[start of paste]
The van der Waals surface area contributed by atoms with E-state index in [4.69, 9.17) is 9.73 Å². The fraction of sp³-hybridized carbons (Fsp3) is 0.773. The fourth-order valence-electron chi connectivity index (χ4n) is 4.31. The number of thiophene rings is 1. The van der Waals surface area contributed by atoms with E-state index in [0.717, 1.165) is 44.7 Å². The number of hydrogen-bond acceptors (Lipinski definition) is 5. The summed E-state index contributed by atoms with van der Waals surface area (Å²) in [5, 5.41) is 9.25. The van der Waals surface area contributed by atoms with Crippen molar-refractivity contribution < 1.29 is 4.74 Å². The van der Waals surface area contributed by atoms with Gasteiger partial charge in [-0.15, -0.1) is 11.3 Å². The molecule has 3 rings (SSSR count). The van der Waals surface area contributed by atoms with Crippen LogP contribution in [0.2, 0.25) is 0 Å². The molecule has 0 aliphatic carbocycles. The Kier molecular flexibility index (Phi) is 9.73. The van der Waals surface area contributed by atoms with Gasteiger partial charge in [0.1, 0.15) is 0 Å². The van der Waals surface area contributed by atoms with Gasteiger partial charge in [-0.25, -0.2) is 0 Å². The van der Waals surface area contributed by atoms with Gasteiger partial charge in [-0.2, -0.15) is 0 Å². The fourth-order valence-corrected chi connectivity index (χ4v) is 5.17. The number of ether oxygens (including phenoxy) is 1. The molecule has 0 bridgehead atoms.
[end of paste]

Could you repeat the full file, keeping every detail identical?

The van der Waals surface area contributed by atoms with E-state index in [4.69, 9.17) is 9.73 Å². The fraction of sp³-hybridized carbons (Fsp3) is 0.773. The fourth-order valence-electron chi connectivity index (χ4n) is 4.31. The number of thiophene rings is 1. The van der Waals surface area contributed by atoms with E-state index in [0.717, 1.165) is 44.7 Å². The number of hydrogen-bond acceptors (Lipinski definition) is 5. The summed E-state index contributed by atoms with van der Waals surface area (Å²) in [5, 5.41) is 9.25. The van der Waals surface area contributed by atoms with Crippen molar-refractivity contribution < 1.29 is 4.74 Å². The van der Waals surface area contributed by atoms with Gasteiger partial charge in [-0.15, -0.1) is 11.3 Å². The molecule has 3 rings (SSSR count). The van der Waals surface area contributed by atoms with Crippen LogP contribution in [0.2, 0.25) is 0 Å². The molecule has 0 aliphatic carbocycles. The Kier molecular flexibility index (Phi) is 9.73. The van der Waals surface area contributed by atoms with Gasteiger partial charge in [0.1, 0.15) is 0 Å². The van der Waals surface area contributed by atoms with Gasteiger partial charge in [-0.25, -0.2) is 0 Å². The van der Waals surface area contributed by atoms with Gasteiger partial charge in [-0.2, -0.15) is 0 Å². The fourth-order valence-corrected chi connectivity index (χ4v) is 5.17. The number of ether oxygens (including phenoxy) is 1. The molecule has 0 bridgehead atoms.